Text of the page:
Since my milk-mentioning posts of last week, I've been hearing from lots of you asking how we make yogurt. I consider myself nothing of an expert on the subject, but...we have been making a gallon of yogurt each week with much ease and many happy bellies for quite some time, and so that counts for something, right? With that as a qualifier, here's how WE make yogurt. (If you're looking for more information about dairy making, my two favorite resources for cheese, yogurt and the like are: The Home Creamery by Kathy Ferrel-Kingsley and Home Cheese Making by Ricki Carrol.)
a stockpot large enough to hold all the milk
jars or containers for storing the yogurt in
starter yogurt (I use the last bits of the previous weeks yogurt, but store-bought yogurt works! Look for plain yogurt with live cultures)
as much milk as you'd like to make yogurt (ie. a quart of milk makes roughly a quart of yogurt)
I make yogurt with raw cow's milk because that's what we drink and
have, but I believe the process is the same for low-fat or skim milk,
and goat or sheep's milk. *And I've been reminded in the comments (thank you!) that most grocery store "organic" milk is ultra-pasteurized to ensure longer shelf life. Ultra-pasteurized milk is not known to become yogurt easily!
- Be sure all jars and containers are super clean!
- Heat the milk over medium heat to 180º.
- Remove from heat, and bring to 110º. I do this rather quickly by placing the entire stockpot inside a large bowl of cold water (or a plugged sink full would do the trick too). Just be careful not to get the water in the pot with the milk (says she who's done that more times than not).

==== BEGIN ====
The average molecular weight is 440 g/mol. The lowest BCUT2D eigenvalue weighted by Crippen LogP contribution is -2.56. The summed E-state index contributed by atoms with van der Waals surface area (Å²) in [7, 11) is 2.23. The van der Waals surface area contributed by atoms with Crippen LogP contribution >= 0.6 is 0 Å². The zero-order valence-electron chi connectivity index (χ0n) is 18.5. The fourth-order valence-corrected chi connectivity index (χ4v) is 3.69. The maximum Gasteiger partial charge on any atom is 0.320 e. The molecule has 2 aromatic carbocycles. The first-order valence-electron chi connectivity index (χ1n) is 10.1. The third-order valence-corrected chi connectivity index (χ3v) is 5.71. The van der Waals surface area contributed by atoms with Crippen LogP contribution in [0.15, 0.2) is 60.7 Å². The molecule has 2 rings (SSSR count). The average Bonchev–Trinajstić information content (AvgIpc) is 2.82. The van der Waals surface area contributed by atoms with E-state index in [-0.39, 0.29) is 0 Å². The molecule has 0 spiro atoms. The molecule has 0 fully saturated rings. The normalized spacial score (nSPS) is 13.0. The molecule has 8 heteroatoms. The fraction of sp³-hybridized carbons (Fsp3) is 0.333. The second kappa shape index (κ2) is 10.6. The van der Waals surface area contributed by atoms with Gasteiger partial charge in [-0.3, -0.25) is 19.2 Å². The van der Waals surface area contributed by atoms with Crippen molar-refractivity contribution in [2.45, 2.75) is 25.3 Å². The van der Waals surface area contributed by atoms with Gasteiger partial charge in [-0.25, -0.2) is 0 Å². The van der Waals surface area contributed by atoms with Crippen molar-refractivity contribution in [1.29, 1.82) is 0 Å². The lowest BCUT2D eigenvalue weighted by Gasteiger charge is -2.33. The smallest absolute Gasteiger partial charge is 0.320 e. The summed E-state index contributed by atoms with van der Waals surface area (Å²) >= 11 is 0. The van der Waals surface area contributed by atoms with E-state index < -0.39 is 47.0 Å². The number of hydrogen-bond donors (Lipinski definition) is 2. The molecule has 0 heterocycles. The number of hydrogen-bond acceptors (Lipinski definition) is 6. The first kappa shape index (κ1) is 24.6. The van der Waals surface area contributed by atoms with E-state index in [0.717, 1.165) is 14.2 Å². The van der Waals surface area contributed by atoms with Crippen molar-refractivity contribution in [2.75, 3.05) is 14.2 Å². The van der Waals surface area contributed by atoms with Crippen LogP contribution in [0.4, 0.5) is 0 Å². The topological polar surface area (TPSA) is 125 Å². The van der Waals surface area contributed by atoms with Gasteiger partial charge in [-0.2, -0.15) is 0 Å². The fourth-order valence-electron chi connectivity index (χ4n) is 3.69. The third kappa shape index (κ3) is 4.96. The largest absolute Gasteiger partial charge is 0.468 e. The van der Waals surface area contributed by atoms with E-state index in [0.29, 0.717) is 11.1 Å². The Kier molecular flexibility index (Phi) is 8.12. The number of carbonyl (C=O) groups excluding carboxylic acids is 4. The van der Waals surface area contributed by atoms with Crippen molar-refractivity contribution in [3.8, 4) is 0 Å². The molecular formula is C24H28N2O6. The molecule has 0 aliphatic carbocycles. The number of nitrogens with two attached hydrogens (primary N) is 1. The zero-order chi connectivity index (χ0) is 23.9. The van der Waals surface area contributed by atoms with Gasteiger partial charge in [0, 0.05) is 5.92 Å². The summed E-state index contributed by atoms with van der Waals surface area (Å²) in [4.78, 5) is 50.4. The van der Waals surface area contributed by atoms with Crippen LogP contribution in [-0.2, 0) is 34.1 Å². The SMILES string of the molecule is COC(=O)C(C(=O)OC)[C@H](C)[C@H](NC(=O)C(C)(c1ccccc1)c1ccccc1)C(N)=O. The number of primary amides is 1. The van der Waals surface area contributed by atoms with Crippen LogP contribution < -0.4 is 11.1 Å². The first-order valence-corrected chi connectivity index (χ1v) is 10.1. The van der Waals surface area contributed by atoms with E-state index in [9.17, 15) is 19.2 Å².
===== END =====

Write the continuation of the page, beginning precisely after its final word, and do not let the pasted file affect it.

- When the milk has reached 110º, add your starter yogurt. I use 1/4 cup per quart (or 2 cups for a gallon). Stir well.
- Pour yogurt into the containers. I use either 1quart glass Ball jars or a one gallon jar. Do not place the lids on yet!
- Now...here's where you need to "incubate" your yogurt for 7-10 hours at 110º. If you have an oven that can set and maintain at 110º, do that and consider yourself very lucky! If - like me - your oven won't cooperate, it's time for a little science experimenting. I've heard of people who use a spot near a woodstove (this works well for us in the wintertime), a picnic cooler with blankets, or in a gas oven with just the pilot light on. After lots of trial and error (and thanks to the internets), I've found that the most consistent success I have is with an electric heating pad. I place it atop a baking sheet at medium heat, place the jars directly on the pad, and cover with a blanket, or towel. This will keep the heat in and allow the culture to grow in your yogurt.
- You'll eventually find just the right place and the right length of time to get the yogurt just how you like it. I find that 8 hours is plenty of time to make it thick enough for our liking. Once the time is up, place lids on the jars and store in the refrigerator. They will thicken up a bit in there as well.
- Enjoy your yogurt! It might take a bit to get used to the taste of fresh homemade yogurt if you're used to a sweetened commercial alternative. But, oh the yummy fresh stuff is so good. I love it plain, but the kids love a bit of honey or maple syrup in there. Add fresh fruit and granola and you've got yourself the yummiest breakfast of all (or so say my children).
Note: Be sure to read the comments of this post to hear many variations on how people make their own yogurt to find a style that suits you!
For your future reference, a link to this post now resides on my Tutorials, Recipes and Patterns page.